It makes perfect sense. Send tanks and bulldozers and soldiers into Gaza, and then when the panicked, displaced residents end up in refugee camps, drop bombs on the camp. Kill, kill, kill to exterminate Hamas to the point where you’ve got somewhere around 10,000 dead, mostly families and children, and then claim you’re killing terrorists. The logic is impeccable.
Oh wait. No. It makes no sense. None of this is rational.
The only way to understand it is to recognize that it’s driven by fear and religion. Here in the USA, we have nothing to fear from Hamas, so the motivation is just God. American support for Israel is based on an absurd belief in prophecy. Listen to Pastor John Hagee.
Who needs a reasonable justification for massacre when you can just claim God told you to slaughter people?
American evangelicals have long prided themselves on their undeviating support for Israel—but the basis of this alliance is not a standard convergence of diplomatic interests, and it’s certainly not a flourish of faith-based solidarity with the Jews. Instead, it’s a matter of the opportunistic choreographing of the foreordained final act of history. Believers in the literal interpretation of “endtimes” prophecy see the fortunes of Israel as a key harbinger of the Final Judgment and the elevation of fallen human history into the realm of the divine. In secular leftist politics, advocates of rapid escalation of class and geopolitical conflict are known as accelerationists; in endtimes prophecy belief, acceleration is left to God, but his Christian emissaries still retain the awesome power of recognizing and celebrating the signs of the pending judgment—and urging earthly powers and principalities to get in line with the divine plan before it’s too late.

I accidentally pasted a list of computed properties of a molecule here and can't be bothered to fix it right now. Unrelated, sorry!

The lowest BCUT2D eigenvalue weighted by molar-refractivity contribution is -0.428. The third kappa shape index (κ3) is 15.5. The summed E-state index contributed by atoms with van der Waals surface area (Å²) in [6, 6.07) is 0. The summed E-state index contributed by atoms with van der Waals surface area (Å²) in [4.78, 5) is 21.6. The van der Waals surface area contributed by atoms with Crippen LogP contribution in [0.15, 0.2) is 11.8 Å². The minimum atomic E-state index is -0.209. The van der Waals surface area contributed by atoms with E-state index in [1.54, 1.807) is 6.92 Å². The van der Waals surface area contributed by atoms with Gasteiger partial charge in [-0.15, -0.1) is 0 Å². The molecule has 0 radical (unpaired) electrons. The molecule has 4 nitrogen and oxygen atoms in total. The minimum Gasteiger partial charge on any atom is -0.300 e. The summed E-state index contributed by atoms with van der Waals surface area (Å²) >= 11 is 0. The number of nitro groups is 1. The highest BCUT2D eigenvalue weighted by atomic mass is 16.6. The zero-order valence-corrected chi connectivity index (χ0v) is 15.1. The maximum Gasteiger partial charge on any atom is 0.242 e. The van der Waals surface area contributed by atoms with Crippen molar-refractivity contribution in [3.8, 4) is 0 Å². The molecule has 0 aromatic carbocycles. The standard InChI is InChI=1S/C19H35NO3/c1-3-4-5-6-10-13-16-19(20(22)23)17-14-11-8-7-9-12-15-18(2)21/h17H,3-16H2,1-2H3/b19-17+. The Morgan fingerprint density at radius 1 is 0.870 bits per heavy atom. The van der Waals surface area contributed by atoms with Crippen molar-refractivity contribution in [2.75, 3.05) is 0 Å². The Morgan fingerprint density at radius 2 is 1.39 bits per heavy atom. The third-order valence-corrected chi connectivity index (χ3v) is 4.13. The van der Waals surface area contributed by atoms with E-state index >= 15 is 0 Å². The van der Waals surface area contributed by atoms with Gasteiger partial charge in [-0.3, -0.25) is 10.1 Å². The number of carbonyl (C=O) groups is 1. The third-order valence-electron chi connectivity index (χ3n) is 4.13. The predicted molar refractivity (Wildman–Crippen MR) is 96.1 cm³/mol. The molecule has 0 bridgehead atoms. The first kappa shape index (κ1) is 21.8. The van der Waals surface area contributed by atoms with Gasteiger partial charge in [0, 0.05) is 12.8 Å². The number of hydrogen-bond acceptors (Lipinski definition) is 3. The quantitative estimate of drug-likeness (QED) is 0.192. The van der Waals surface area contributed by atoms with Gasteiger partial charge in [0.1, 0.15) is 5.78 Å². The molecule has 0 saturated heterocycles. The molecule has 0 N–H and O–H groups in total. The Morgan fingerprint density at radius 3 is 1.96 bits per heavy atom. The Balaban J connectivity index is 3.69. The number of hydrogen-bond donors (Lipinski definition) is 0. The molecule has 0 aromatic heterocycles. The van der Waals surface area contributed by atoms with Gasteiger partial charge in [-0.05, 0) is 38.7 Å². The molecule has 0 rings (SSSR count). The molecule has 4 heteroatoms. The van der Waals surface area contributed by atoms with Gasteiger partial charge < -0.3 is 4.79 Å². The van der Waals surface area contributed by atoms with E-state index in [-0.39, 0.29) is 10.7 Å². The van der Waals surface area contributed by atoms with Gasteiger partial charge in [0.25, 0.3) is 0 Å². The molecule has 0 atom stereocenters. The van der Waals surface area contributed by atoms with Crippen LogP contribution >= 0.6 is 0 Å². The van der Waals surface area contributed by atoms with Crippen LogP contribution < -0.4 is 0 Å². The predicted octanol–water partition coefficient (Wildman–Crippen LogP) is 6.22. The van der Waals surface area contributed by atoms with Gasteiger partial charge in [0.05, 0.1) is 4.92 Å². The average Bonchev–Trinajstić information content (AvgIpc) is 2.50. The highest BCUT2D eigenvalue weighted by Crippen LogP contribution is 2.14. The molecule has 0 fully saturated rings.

The best-known promoter of this worldview is Texas-based Pentecostal televangelist John Hagee, the founder of the advocacy group Christians United for Israel (CUFI). Hagee is a longtime fixture in the endtimes media complex, claiming that the march of time is rapidly aligning with the events foretold in Revelation and other prophetic books of the Bible. After Hamas’s October 7 terrorist attack on Israel, he took to his pulpit at his Cornerstone Church in San Antonio to urge immediate US intervention against Iran, as several Israeli diplomats looked on, and right-wing members of Congress offered taped testimonials of their own.
The “endtimes media complex” — now there’s a scary thought. They’re a bunch of loonies, but look at that: representatives of Israel and congress are hanging out with him. And listen to what his big message is:
“The righteous rage of America must be focused on Iran,” Hagee announced, as journalist Lee Fang, who recently released a documentary on the evangelical-Israeli alliance called Praying for Armageddon, reports. “Let me say it to you in plain Texas speech: American should roll up its sleeves and knock the living daylights out of Iran for what they have done for Israel. Hit them so hard that our enemies will once again fear us.” Hagee’s son and co-pastor, Matt Hagee, took up the same refrain in lurid prophetic language. “The secretary of state is not going to get us out of this one,” he declared in a burst of self-satisfied scriptural omniscience. “God has a hook in the jaws of these nations, and he’s drawing them here. God tells Ezekiel exactly how he’s going to defend Israel. He speaks about raining down fire and hail and brimstone. That’s a heavenly air assault.”
What kind of sane person would pray for Armageddon, and would urge another bloody war with a large populous country that can only end with millions dead? It takes religion to drive that kind of hatred.
And now we’ve got one of these murderous kooks appointed to the Speaker of the House, third in line to the presidency.